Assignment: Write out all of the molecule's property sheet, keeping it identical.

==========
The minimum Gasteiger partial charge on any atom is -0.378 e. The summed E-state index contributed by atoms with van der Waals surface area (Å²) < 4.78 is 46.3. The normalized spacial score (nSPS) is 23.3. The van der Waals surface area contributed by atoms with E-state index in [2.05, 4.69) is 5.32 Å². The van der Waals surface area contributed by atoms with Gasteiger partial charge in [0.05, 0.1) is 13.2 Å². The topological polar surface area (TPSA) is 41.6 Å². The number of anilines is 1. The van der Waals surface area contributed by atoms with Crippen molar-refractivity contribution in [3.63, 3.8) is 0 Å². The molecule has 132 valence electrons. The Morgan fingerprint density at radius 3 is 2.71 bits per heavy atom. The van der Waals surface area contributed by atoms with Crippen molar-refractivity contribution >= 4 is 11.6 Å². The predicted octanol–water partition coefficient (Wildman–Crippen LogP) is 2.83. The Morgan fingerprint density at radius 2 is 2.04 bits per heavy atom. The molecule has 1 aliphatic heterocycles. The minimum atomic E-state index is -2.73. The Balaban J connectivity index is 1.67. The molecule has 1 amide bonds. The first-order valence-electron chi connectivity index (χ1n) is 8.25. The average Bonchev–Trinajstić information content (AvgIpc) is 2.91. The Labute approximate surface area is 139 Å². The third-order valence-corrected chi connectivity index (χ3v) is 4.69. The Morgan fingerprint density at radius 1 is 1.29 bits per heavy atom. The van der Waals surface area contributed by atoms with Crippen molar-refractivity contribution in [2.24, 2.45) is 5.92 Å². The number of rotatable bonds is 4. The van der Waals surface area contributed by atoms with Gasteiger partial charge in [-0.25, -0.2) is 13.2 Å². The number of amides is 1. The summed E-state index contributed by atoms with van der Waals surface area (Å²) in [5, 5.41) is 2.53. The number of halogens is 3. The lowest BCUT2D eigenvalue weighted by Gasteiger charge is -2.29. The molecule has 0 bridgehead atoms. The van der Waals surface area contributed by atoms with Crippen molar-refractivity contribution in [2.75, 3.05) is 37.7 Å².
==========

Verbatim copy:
The minimum Gasteiger partial charge on any atom is -0.378 e. The summed E-state index contributed by atoms with van der Waals surface area (Å²) < 4.78 is 46.3. The normalized spacial score (nSPS) is 23.3. The van der Waals surface area contributed by atoms with E-state index in [2.05, 4.69) is 5.32 Å². The van der Waals surface area contributed by atoms with Gasteiger partial charge in [0.05, 0.1) is 13.2 Å². The topological polar surface area (TPSA) is 41.6 Å². The number of anilines is 1. The van der Waals surface area contributed by atoms with Crippen molar-refractivity contribution in [3.63, 3.8) is 0 Å². The molecule has 132 valence electrons. The Morgan fingerprint density at radius 3 is 2.71 bits per heavy atom. The van der Waals surface area contributed by atoms with Crippen molar-refractivity contribution >= 4 is 11.6 Å². The predicted octanol–water partition coefficient (Wildman–Crippen LogP) is 2.83. The Morgan fingerprint density at radius 2 is 2.04 bits per heavy atom. The molecule has 1 aliphatic heterocycles. The minimum atomic E-state index is -2.73. The Balaban J connectivity index is 1.67. The molecule has 1 amide bonds. The first-order valence-electron chi connectivity index (χ1n) is 8.25. The average Bonchev–Trinajstić information content (AvgIpc) is 2.91. The Labute approximate surface area is 139 Å². The third-order valence-corrected chi connectivity index (χ3v) is 4.69. The Morgan fingerprint density at radius 1 is 1.29 bits per heavy atom. The van der Waals surface area contributed by atoms with Crippen molar-refractivity contribution in [2.24, 2.45) is 5.92 Å². The number of rotatable bonds is 4. The van der Waals surface area contributed by atoms with Gasteiger partial charge in [-0.25, -0.2) is 13.2 Å². The number of amides is 1. The summed E-state index contributed by atoms with van der Waals surface area (Å²) in [5, 5.41) is 2.53. The number of halogens is 3. The lowest BCUT2D eigenvalue weighted by Gasteiger charge is -2.29. The molecule has 0 bridgehead atoms. The van der Waals surface area contributed by atoms with Crippen molar-refractivity contribution in [2.75, 3.05) is 37.7 Å².